An Investigation of Psychosomatic Adaptations in Newly Admitted Medical College StudentsFacilities
關鍵詞 Key words :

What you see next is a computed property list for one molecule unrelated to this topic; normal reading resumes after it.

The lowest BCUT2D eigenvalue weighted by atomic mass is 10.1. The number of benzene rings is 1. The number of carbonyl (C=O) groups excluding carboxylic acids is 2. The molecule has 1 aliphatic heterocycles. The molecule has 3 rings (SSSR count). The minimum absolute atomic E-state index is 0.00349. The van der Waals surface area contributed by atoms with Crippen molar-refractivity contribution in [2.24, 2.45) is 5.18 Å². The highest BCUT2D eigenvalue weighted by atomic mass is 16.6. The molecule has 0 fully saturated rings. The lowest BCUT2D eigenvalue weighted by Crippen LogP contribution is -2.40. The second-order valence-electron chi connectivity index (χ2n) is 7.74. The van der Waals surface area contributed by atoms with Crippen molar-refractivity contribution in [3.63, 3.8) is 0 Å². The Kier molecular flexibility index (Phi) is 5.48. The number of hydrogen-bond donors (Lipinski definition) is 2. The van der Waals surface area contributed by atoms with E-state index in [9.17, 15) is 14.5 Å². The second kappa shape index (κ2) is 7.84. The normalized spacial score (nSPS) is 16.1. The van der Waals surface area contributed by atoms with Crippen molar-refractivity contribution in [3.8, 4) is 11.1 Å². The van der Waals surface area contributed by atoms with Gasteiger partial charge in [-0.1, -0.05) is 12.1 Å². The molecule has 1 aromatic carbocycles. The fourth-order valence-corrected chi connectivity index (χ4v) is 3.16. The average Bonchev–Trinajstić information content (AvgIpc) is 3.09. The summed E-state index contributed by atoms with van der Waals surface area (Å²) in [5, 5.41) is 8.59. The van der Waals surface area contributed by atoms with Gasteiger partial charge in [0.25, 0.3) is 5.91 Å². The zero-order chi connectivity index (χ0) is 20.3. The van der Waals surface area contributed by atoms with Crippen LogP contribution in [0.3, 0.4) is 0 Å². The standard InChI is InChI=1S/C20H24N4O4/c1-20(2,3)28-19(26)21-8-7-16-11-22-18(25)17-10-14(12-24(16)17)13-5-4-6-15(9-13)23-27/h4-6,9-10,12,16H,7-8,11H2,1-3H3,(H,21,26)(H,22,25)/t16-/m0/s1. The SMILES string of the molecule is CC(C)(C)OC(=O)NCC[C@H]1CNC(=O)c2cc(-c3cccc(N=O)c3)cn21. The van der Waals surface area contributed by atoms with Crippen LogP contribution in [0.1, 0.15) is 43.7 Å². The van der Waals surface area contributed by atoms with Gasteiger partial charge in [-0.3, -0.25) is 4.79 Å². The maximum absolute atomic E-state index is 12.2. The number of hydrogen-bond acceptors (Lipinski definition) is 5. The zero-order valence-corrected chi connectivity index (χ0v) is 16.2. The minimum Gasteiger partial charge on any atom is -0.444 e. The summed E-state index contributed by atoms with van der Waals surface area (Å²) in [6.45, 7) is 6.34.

The development of student counseling network is based on the concept of community mental health that include primary, secondary and tertiary prevention. The student counseling center screened newly admitted medical college students using psychosomatic questionnaires in 1991 and 1992. The questionnaires are comprised of three parts: 1) General health condition and somatic symptoms, higher in the scores worse in condition; 2) Ego function and social support, lower in the scores worse in condition; 3) Psychological symptoms, higher in the scores worse in condition. The mean total scores of somatic symptoms showed significant difference between male (8.7 ± 5.8) and female (11.8 ± 6.2) (t=6.40, df=635,P < 0.01) in 1991. The mean total scores of somatic symptoms in 1992 showed no statistical significant differences between male (13.9 ± 8.8) and female (13.5 ± 7.0) (t=0.60, df=652, p > 0.05). In comparisons between 1991 and 1992 showed that scores of somatic symptoms were higher in both male and female (p < 0.01). The first five ranked somatic symptoms were acne, fatigue, cough, diarrhea and headache in both years, The mean scores of ego function and social support showed no significant differences (t=0.98, df=635, p > 0.05) between 1991 male (99.5 ± 14.4) and female (98.3 ± 14.7) students. Male (98.7 ± 15.2) and female (100.6 ± 13.7) also showed no significant differences (p > 0.05) in 1992. Comparison between 1991 and 1992 that scores of ego function and social support showed no significant differences. The first five ranked ego function and social support items were “I know that study is meaningful”, “I know my goal of study”, “I can share with teachers, classmates and friends”, “I like different activities and recreations”, and “I can share with families” in both years. The mean total scores of psychological symptoms showed significant difference between male (53.8 ± 11.9) and female (57.5 ± 12.1) (t=3.77, df=635, p < 0.01) in 1991. The mean total scores of psychological symptoms showed significant difference between male (54.4 ± 11.8) and female (56.4 ± 12.1) (t=2.07, df=652, p< 0.05) in 1992. Comparisons between years showed no significant differences in either sex. The first five ranked psychological symptoms were “urgent of time”, “neuroticism”, “self-Unsatisfied”, “feelings of upset” and “indecisiveness” in both years. Generally the data showed that male students scored less somatic and psychological symptoms than female but not ego function and social support. The relationships of somatic and psychological symptoms and ego & social function will be discussed.